Michael K Williams is as a conman searching for addicts to place in insurance-funded rehabs in this cynical take on healthcare fraud. Director John Swab shares this shocking look at how opportunists exploited a loophole in recovery programs to make fortunes off of people who are suffering.
Brought to Los Angeles for treatment, a recovering junkie soon learns that the rehab center is not about helping people, but a cover for a multi-billion-dollar fraud operation that enlists addicts to recruit other addicts.
In the new film “Body Brokers,” Jack Kilmer is a drug addict who gets caught up in a lucrative and exploitative rehab facility scheme, funneling patients in and out of drug rehab clinics, with taxpayers paying obscenely high bills for it all.
The film opens in Ohio, where Utah (Jack Kilmer) and his girlfriend Opal (Alice Englert) have robbed a convenience store to fund their addiction. They look strung out as if their next overdose, arrest, or bad luck situation could come at any minute. Out of nowhere, a mysterious stranger named Wood (Michael Kenneth Williams) shows up and offers them a trip to a luxury rehab facility in southern California. Opal thinks the offer sounds too good to be true. Utah is more motivated to get clean, so he leaves Opal in Ohio and takes Wood’s invitation to the rehab center. May, played by Jessica Rothe, is the resident intake assistant. While in treatment, Utah gets clean and sober with the help of Dr. White, played by Oscar winning actress Melissa Leo. One of the best performances in the film is by Frank Grillo. Grillo sinks his teeth into the role of Vin, the crooked rehab owner who also serves as the narrator of the drug rehab money schemes. As Utah pees into a cup, Vin (Frank Grillo) says “Each cup pays $2,000, and each client can test up to five times a week. Do the math!”. Vin talks about how he can generate $4,000 per day for every patient in treatment, with the cash flow continuing through residential and outpatient levels of care. Since the recidivism rate is higher than 80%, people keep coming back for more. Wood (Michael Kenneth Williams) mentors Utah and has him infiltrate the L.A. party scene to recruit drug addicts in exchange for kickbacks.
While “Body Brokers” is fiction, the astonishing numbers are reflective of the real-world profits earned by treatment center owners after the Affordable Care Act of 2012 required insurance companies to pay for addiction recovery services, regardless of cost. The film sometimes strays form the main storyline with subplots, and some of the most compelling supporting characters are off-screen for a while leaving you wanting more. However, Jack Kilmer does a great job with the role of Utah, who comes across as decent guy who has lost his way.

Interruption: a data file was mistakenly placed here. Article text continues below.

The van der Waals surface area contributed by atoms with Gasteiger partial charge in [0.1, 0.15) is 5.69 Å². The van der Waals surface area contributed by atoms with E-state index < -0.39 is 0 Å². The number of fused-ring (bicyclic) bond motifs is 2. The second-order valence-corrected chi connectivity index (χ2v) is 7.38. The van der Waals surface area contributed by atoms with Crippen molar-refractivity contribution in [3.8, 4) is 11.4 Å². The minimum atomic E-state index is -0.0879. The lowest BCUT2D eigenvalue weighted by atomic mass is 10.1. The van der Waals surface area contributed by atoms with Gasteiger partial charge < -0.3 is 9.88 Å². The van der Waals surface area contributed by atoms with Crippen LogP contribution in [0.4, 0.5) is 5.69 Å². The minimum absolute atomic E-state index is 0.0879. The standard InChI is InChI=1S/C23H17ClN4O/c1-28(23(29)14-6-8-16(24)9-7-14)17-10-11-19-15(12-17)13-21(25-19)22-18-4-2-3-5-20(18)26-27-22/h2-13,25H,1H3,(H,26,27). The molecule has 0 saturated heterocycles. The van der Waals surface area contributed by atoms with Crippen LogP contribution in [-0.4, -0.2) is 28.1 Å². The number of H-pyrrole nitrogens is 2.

You should always be cautious if a proposition sounds too good to be true. Many times, people you don’t know only have their own interests in mind when approaching you about going to a “certain” rehab. If someone tells you they will cover your travel arrangement to go to an out of state rehab, be cautious. Anyone seeking to arrange for addiction treatment out-of-state may be getting paid by the treatment center. In most states, it is illegal for recruiters to accept payment for referring you to an addiction treatment center. If someone is paid a referral fee for recommending a specific treatment center, then they do not have your interests in mind. Always be careful about giving people your personal information. This includes your social security number, insurance number, or any other ID numbers until you have confirmed the person is employed by a medical provider or insurance company. Always call a treatment facility and your insurance company to confirm any arrangements made on your behalf if someone is helping you get into rehab.
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